• on Jun 1st, 2010 in Strategy & Public Policy | 5 comments
    In a time when everyone is examining the dollars and cents of the postal business, people have a tendency to overlook the bigger picture: the greater role of the Postal Service in modern society. With that in mind, the Postal Regulatory Commission requested the Urban Institute to study the Postal Service. The focus was not a traditional look at the business but a study of the benefits of the Postal Service and its infrastructure to the American population. The abstract and the final report, both of which were released last week, cites “…the postal system has had a civic as well as an economic mandate that legislators and regulators interpret with changing times and circumstances in mind. An independent agency of the executive branch, the USPS opens access to information for preserving democracy, fostering commerce, and promoting the general welfare. It’s a public good and a great equalizer insofar as it serves rich and poor, urban and rural, young and old, unhealthy and hale.” The report’s author, Nancy Pindus, found eight types of benefits: •Consumer benefits – Provides price competition for other delivery services and access to goods for the underserved. •Business benefits - Provides a logistical component for smaller businesses, an advertising channel serving a spectrum of businesses, and as a center of commerce in communities (through post offices). •Safety and security - Offers mail carriers’ role within the neighborhood and places the Postal Service in a position to assist in emergencies or in cases of natural disaster. •Environmental benefits – Acts as a test site in exploring environmental products and services; provides last-mile service to other delivery companies and utilizes post offices as centers for recycling efforts in many communities. •Aid in the delivery of other government services – Functions as an intermediary for government services on local, state, and Federal levels. •Information exchange – Holds a traditional role of democratically disseminating information, whether through periodicals, community groups or other channels. Post offices also serve as center for posting of community notices. •Social links – Delivers personal communications, carriers provide a regular link to the community for a number or people, post offices are a center for local contact and identity. •Civic pride – Serves as the only representative of Federal government in many areas, often tied into an area’s community identity. In your opinion, have any roles been overlooked? Should any of these roles be eliminated and if so, why? This topic is hosted by the OIG’s Risk Analysis Research Center (RARC).
  • on May 24th, 2010 in Post Offices & Retail Network | 60 comments
    In the past 18 years, the Postal Service has reorganized its field structure at least three times. In 1992, the Postal Service reorganized its field structure from five regions and 73 field divisions into 10 areas and 85 districts. From 2002-2006 the Postal Service changed its field structure to nine areas and 80 districts, and adjusted again in 2009 to eight areas and 74 districts. Under the current structure, area offices ensure headquarters directives are implemented, and district offices are responsible for managing major functions within a specified region of an area, including day-to-day management of subordinate post offices and customer service activities other than processing and distribution. The Postal Service believes the most recent consolidation will provide an annual cost savings of approximately $100 million.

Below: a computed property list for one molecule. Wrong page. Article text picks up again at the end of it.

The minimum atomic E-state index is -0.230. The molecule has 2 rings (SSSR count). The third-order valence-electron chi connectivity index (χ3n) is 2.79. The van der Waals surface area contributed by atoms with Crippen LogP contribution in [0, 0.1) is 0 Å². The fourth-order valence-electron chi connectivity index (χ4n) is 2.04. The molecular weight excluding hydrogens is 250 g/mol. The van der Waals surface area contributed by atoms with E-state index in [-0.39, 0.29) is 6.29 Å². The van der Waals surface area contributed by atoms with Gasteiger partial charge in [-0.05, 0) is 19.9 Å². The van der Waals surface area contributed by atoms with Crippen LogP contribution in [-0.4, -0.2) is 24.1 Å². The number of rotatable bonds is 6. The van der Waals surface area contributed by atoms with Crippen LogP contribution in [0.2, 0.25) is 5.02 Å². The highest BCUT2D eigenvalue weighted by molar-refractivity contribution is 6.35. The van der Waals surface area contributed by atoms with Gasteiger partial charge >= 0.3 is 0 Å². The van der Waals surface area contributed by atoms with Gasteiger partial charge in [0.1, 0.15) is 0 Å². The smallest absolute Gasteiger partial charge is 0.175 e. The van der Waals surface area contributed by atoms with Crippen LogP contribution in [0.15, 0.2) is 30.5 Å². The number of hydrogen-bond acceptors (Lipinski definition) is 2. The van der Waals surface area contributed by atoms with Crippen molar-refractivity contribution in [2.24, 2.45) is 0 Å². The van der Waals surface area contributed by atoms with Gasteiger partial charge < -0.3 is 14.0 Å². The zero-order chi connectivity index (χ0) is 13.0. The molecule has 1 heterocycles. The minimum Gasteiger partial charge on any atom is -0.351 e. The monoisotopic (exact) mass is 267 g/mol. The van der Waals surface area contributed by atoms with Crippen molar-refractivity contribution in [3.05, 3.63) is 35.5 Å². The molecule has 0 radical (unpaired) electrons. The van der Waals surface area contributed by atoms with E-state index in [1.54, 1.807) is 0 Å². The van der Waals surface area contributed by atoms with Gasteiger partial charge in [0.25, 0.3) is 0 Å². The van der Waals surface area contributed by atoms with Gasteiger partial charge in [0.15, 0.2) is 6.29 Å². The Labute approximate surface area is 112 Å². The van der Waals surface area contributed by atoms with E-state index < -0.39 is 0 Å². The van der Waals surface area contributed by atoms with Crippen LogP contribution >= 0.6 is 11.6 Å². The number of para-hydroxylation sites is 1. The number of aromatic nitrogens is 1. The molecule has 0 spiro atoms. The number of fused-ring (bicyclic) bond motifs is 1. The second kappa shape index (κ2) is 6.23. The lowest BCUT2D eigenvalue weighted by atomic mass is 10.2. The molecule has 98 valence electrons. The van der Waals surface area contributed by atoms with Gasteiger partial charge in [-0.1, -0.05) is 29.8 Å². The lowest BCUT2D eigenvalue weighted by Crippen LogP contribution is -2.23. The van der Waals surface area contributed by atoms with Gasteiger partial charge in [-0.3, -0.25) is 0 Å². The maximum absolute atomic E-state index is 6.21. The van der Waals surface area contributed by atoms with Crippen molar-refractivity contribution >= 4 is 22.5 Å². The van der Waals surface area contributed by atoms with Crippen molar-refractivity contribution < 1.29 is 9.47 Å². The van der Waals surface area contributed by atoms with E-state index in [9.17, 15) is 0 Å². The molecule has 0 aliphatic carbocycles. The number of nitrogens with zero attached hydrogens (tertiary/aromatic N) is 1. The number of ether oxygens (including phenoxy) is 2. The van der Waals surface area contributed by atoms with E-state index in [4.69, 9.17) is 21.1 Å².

Other organizations have streamlined their management structure, whether looking to utilize new technologies or just save money during difficult economic times. For example, United Parcel Service recently announced it was reducing its U.S. regions from five to three and its districts from 46 to 20, and Walmart announced it was reducing its regions from five to three. What do you think of the Postal Service’s field structure? Please share your thoughts in the comments below. Keep in mind that Pushing the Envelope will not publish comments that contain personally identifiable information, so please don’t include any names in your story. This topic is hosted by the Office Audit Field Financial – West team.

  • on May 17th, 2010 in Products & Services | 23 comments
    “If it fits, it ships.” If this sounds familiar, you probably heard it from the Postal Service’s Priority Mail® Flat Rate advertising campaign broadcasted on TV or radio. The Flat Rate option offers a simpler way to ship — whatever fits in the flat rate box or envelope (up to 70 pounds) ships for one rate to anywhere in the United States. There is virtually no weighing or calculating. The packages reach their destinations in 1 to 3 days. Normally, Priority Mail prices are based on weight and destination. To increase overall package revenue and market share, the Postal Service launched a highly-integrated, national marketing campaign in May 2009. The campaign is still running as of May 2010. To promote the benefits of Priority Mail Flat Rate Boxes, the campaign uses TV, direct mail, print and digital advertising, retail point of purchase, and more. Postal Service management shared the campaign messaging with employees through a May 2009 direct mailing. These are two of the recent Priority Mail Flat Rate TV commercials: •Clowns AdvertisementMail Man Advertisement

    Has Priority Mail added value to your shipping needs? What kind of value? Prior to using Priority Mail Flat Rate, were you using a major delivery service such as UPS or FedEx? Specifically, what caused you to switch? If you have not used Priority Mail service, what would you consider the most important reason for not using the service? This topic is hosted by the OIG’s Office of Audit Field Financial - West team.

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